The Toktogul hydroelectric power plant in Kyrgyzstan has reported low water levels. The plant is one of the largest in Central Asia and currently dams the Naryn River, and is part of the Naryn-Sry Darya cascade. Generating over 1,200 MW of power a day, it is the largest power plant in Kyrgyzstan and is one of the selected plants to export electricity to India as part of the CASA-1000 project. Low water levels means that water shortages for Uzbek cotton farmers downstream on the Syr Darya are very likely. Kyrgyz authorities stated that the reservoir only accumulated 8 billion cubic meters of water, instead of the 11 billion required for normal generation. Not only is this bad timing for Uzbek farmers, it is poorly timed for the completion of the CASA-1000 project, especially when deliveries were expected to begin this year.
Water disputes have long been a source of contention in Central Asia. With rivers often having major watersheds in one country’s territory and flowing largely through another country’s territory, the economic impact of creating even one hydroelectric dam is enormous. According to experts, it is this factor which has depressed the agricultural and power generating industries, which matches the focus of most foreign investors on energy exploration and production and mining. Most Central Asian governments have reacted by introducing high-yield and drought resistant crops.
Tajikistan has also faced its problems with water – after the government finished constructing the Rogun hydroelectric dam (another facility for the CASA-1000 project), Uzbek cotton fields and floodplains were damaged beyond repair, necessitating costly irrigation projects. Uzbekistan consumes more than 50% of the Amu and Syr Darya river’s flow for its cotton industry, a significant percentage of its economy.
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- Afghan presidential candidate Abdullah Abdullah has increased his lead as more results from the April 5 elections are counted and processed. The gain is only marginal, and he and Ashraf Ghani look more and more likely to be heading for a runoff next month. The latest numbers show Abdullah with 44% of the vote, while Ghani has about 33.2% in the partial results. In third place, Zalmay Rassoul has 10.4%. Final results are not due until May 14th. Both candidates have vowed to sign the Bilateral Security Agreement with the United States upon their election.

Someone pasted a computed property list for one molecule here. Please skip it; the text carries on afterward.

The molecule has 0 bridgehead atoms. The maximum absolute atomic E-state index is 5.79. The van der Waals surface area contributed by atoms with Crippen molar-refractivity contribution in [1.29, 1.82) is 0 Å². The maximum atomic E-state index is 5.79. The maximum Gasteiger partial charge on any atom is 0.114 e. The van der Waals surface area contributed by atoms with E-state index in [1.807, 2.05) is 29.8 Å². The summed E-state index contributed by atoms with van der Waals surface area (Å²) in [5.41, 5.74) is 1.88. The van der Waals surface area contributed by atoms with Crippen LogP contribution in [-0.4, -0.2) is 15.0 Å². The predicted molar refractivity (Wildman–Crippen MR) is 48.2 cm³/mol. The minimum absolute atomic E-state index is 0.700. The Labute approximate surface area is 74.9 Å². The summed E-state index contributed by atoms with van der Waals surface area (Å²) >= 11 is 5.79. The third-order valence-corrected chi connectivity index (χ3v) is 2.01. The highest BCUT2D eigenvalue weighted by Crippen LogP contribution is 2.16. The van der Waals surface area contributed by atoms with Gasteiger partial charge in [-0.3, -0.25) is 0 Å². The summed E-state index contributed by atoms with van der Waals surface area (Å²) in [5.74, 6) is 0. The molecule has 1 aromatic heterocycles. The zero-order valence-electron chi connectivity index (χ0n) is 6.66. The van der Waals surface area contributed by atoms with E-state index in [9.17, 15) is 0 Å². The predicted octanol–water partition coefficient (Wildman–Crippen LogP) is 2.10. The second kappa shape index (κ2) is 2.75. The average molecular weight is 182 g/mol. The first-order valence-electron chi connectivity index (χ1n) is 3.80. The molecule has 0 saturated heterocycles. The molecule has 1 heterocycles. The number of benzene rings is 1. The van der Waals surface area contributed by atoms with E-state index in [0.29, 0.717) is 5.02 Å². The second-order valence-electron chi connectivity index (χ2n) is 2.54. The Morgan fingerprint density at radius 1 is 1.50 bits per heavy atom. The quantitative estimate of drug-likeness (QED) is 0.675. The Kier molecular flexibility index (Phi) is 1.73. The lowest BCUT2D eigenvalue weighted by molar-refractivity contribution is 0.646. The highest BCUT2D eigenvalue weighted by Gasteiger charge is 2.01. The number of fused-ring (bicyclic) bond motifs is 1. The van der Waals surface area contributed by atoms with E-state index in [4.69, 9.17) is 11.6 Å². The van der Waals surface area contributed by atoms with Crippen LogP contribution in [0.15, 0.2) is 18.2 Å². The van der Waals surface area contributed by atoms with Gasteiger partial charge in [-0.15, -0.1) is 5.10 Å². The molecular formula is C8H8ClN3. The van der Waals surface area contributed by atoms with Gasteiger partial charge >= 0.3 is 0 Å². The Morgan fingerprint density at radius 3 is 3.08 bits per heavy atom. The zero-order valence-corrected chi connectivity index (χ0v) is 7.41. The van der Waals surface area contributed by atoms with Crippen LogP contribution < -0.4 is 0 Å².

- Moscow is moving quickly to secure the Kyrgyz energy industry. With Gazprom’s purchase of KyrgyzGazProm last week, and Rosneft’s purchase of a controlling stake in Manas International Airport last month indicate that the Russian energy industry’s grip is tightening over the country as it prepares to enter the Customs Union. Russia has also acquired the state-run Bishkek Fuel Company which owns some of the largest gas monopolies within the Bishkek region. New Prime Minister Atambayev has been encouraging the rapprochement with Russia, probably to encourage absorption into the potentially lucrative Eurasian Economic Union (EEU).
- Kyrgyz state authorities have released a video to the BBC on their efforts to combat bride kidnapping, a common practice whereby brides are abducted and marriages take place against their will. Many within the country defend bride kidnapping is an ancient Kyrgyz tradition, but there are some researchers who believe the practice has only become popular within the past few decades.
- Economy Minister of Armenia Vaghram Avanesian said that the country will be joining the Russian-led Customs Union in the next 1-2 months. Talks between the Russian government and Armenian ministers will resume on April 29.
- Vice President of Iran Ali Akbar Salehi declared on Saturday that Iran is currently redesigning its Arak heavy water reactor to limit the amount of plutonium it can make. The reactor was the crux of skeptics’ objections to the Iran nuclear deal, but with its concession, experts have remarked that this is a highly positive indicator for the July deadline. Salehi, who heads the Atominc Energy Organization of Iran, said that Iran has proposed to redesign Arak to produce one-fifth of the plutonium initially planned for it. This comes after Iran received its fifth installment of its $4.2 billion frozen assets has agreed upon its interim nuclear deal between Tehran and the P5+1 powers.